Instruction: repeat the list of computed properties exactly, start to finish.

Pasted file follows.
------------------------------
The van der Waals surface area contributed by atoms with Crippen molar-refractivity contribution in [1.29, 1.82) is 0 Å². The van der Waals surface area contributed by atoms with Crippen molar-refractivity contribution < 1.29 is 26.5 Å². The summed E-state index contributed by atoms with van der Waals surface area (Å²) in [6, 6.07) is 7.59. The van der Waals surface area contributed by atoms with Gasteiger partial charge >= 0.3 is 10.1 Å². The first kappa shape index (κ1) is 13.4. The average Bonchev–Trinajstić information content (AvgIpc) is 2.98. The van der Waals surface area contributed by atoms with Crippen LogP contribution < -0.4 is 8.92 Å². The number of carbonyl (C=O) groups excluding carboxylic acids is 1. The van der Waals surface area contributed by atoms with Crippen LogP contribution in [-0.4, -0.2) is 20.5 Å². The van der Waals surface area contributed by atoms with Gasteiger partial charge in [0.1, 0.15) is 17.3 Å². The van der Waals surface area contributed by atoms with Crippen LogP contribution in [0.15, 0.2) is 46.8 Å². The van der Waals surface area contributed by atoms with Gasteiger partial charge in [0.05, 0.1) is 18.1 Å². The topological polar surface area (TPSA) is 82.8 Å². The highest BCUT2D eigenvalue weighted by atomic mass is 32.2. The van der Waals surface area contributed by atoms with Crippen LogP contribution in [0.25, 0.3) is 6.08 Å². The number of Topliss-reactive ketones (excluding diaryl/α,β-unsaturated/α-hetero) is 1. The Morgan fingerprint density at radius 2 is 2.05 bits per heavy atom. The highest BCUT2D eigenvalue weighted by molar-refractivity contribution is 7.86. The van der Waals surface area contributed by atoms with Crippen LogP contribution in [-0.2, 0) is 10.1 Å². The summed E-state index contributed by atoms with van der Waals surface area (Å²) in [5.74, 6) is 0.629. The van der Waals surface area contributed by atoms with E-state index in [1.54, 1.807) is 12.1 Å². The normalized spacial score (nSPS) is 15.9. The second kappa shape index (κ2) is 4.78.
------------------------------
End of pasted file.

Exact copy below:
The van der Waals surface area contributed by atoms with Crippen molar-refractivity contribution in [1.29, 1.82) is 0 Å². The van der Waals surface area contributed by atoms with Crippen molar-refractivity contribution < 1.29 is 26.5 Å². The summed E-state index contributed by atoms with van der Waals surface area (Å²) in [6, 6.07) is 7.59. The van der Waals surface area contributed by atoms with Gasteiger partial charge >= 0.3 is 10.1 Å². The first kappa shape index (κ1) is 13.4. The average Bonchev–Trinajstić information content (AvgIpc) is 2.98. The van der Waals surface area contributed by atoms with Crippen LogP contribution < -0.4 is 8.92 Å². The number of carbonyl (C=O) groups excluding carboxylic acids is 1. The van der Waals surface area contributed by atoms with Crippen LogP contribution in [-0.4, -0.2) is 20.5 Å². The van der Waals surface area contributed by atoms with Gasteiger partial charge in [0.1, 0.15) is 17.3 Å². The van der Waals surface area contributed by atoms with Crippen LogP contribution in [0.15, 0.2) is 46.8 Å². The van der Waals surface area contributed by atoms with Gasteiger partial charge in [0.05, 0.1) is 18.1 Å². The topological polar surface area (TPSA) is 82.8 Å². The highest BCUT2D eigenvalue weighted by atomic mass is 32.2. The van der Waals surface area contributed by atoms with Crippen LogP contribution in [0.25, 0.3) is 6.08 Å². The number of Topliss-reactive ketones (excluding diaryl/α,β-unsaturated/α-hetero) is 1. The Morgan fingerprint density at radius 2 is 2.05 bits per heavy atom. The highest BCUT2D eigenvalue weighted by molar-refractivity contribution is 7.86. The van der Waals surface area contributed by atoms with Crippen LogP contribution in [-0.2, 0) is 10.1 Å². The summed E-state index contributed by atoms with van der Waals surface area (Å²) in [5.74, 6) is 0.629. The van der Waals surface area contributed by atoms with E-state index in [1.54, 1.807) is 12.1 Å². The normalized spacial score (nSPS) is 15.9. The second kappa shape index (κ2) is 4.78.